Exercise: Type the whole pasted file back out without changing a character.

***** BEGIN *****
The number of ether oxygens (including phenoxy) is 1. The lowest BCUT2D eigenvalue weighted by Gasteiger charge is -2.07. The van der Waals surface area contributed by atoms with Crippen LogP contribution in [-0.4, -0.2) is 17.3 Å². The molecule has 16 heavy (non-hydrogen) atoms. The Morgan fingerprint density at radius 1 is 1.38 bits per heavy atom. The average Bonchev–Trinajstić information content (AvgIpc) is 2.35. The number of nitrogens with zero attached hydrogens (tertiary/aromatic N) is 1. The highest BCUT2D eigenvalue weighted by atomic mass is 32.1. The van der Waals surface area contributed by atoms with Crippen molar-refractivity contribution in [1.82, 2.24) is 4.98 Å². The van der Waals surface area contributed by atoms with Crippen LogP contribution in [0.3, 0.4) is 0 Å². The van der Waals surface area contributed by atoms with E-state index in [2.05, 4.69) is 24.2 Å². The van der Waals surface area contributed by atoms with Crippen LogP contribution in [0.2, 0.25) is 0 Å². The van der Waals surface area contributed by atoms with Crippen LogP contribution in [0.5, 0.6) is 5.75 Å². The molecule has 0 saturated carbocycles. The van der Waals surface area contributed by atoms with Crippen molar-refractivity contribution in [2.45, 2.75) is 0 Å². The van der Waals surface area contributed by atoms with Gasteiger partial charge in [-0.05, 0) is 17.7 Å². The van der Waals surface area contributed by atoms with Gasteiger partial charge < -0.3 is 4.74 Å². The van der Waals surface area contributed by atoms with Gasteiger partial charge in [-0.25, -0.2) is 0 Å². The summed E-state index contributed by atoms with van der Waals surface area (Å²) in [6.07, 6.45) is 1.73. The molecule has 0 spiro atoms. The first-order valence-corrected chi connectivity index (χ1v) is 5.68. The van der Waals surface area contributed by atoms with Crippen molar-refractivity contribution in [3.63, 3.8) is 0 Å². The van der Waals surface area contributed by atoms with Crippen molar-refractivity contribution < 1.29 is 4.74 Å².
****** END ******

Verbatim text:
The number of ether oxygens (including phenoxy) is 1. The lowest BCUT2D eigenvalue weighted by Gasteiger charge is -2.07. The van der Waals surface area contributed by atoms with Crippen LogP contribution in [-0.4, -0.2) is 17.3 Å². The molecule has 16 heavy (non-hydrogen) atoms. The Morgan fingerprint density at radius 1 is 1.38 bits per heavy atom. The average Bonchev–Trinajstić information content (AvgIpc) is 2.35. The number of nitrogens with zero attached hydrogens (tertiary/aromatic N) is 1. The highest BCUT2D eigenvalue weighted by atomic mass is 32.1. The van der Waals surface area contributed by atoms with Crippen molar-refractivity contribution in [1.82, 2.24) is 4.98 Å². The van der Waals surface area contributed by atoms with Crippen LogP contribution in [0.3, 0.4) is 0 Å². The van der Waals surface area contributed by atoms with E-state index in [2.05, 4.69) is 24.2 Å². The van der Waals surface area contributed by atoms with Crippen LogP contribution in [0.2, 0.25) is 0 Å². The van der Waals surface area contributed by atoms with Crippen LogP contribution in [0.5, 0.6) is 5.75 Å². The molecule has 0 saturated carbocycles. The van der Waals surface area contributed by atoms with Crippen molar-refractivity contribution in [2.45, 2.75) is 0 Å². The van der Waals surface area contributed by atoms with Gasteiger partial charge in [-0.05, 0) is 17.7 Å². The van der Waals surface area contributed by atoms with Gasteiger partial charge < -0.3 is 4.74 Å². The van der Waals surface area contributed by atoms with Gasteiger partial charge in [-0.25, -0.2) is 0 Å². The summed E-state index contributed by atoms with van der Waals surface area (Å²) in [6.07, 6.45) is 1.73. The molecule has 0 spiro atoms. The first-order valence-corrected chi connectivity index (χ1v) is 5.68. The van der Waals surface area contributed by atoms with Crippen molar-refractivity contribution in [3.63, 3.8) is 0 Å². The van der Waals surface area contributed by atoms with Crippen molar-refractivity contribution < 1.29 is 4.74 Å².